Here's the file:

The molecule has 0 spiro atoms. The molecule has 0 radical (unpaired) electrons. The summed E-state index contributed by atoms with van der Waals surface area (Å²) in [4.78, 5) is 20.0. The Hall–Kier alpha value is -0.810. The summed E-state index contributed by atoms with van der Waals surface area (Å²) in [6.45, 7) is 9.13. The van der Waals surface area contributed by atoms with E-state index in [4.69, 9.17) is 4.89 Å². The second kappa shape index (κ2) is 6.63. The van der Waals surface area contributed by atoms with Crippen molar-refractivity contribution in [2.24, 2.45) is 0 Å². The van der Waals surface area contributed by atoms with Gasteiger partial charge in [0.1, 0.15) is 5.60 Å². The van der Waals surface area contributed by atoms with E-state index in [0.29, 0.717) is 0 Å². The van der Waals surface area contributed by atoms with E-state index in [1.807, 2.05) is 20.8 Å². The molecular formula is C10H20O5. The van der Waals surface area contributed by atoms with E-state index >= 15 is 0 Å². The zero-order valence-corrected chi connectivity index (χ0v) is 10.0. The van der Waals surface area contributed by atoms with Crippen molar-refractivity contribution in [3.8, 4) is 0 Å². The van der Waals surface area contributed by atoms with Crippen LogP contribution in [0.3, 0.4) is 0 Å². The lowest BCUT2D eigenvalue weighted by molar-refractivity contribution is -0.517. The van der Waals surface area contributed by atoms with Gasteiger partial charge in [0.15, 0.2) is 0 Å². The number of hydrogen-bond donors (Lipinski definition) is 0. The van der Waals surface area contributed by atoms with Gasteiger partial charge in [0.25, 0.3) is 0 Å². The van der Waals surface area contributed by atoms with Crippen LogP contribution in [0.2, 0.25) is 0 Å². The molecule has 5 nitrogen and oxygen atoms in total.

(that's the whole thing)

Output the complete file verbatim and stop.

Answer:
The molecule has 0 spiro atoms. The molecule has 0 radical (unpaired) electrons. The summed E-state index contributed by atoms with van der Waals surface area (Å²) in [4.78, 5) is 20.0. The Hall–Kier alpha value is -0.810. The summed E-state index contributed by atoms with van der Waals surface area (Å²) in [6.45, 7) is 9.13. The van der Waals surface area contributed by atoms with E-state index in [4.69, 9.17) is 4.89 Å². The second kappa shape index (κ2) is 6.63. The van der Waals surface area contributed by atoms with Crippen molar-refractivity contribution in [2.24, 2.45) is 0 Å². The van der Waals surface area contributed by atoms with Gasteiger partial charge in [0.1, 0.15) is 5.60 Å². The van der Waals surface area contributed by atoms with E-state index in [0.29, 0.717) is 0 Å². The van der Waals surface area contributed by atoms with E-state index in [1.807, 2.05) is 20.8 Å². The molecular formula is C10H20O5. The van der Waals surface area contributed by atoms with E-state index >= 15 is 0 Å². The zero-order valence-corrected chi connectivity index (χ0v) is 10.0. The van der Waals surface area contributed by atoms with Crippen molar-refractivity contribution in [3.8, 4) is 0 Å². The van der Waals surface area contributed by atoms with Crippen LogP contribution in [0.3, 0.4) is 0 Å². The lowest BCUT2D eigenvalue weighted by molar-refractivity contribution is -0.517. The van der Waals surface area contributed by atoms with Gasteiger partial charge in [0.15, 0.2) is 0 Å². The number of hydrogen-bond donors (Lipinski definition) is 0. The van der Waals surface area contributed by atoms with Gasteiger partial charge in [0.25, 0.3) is 0 Å². The van der Waals surface area contributed by atoms with Crippen LogP contribution in [0.2, 0.25) is 0 Å². The molecule has 5 nitrogen and oxygen atoms in total.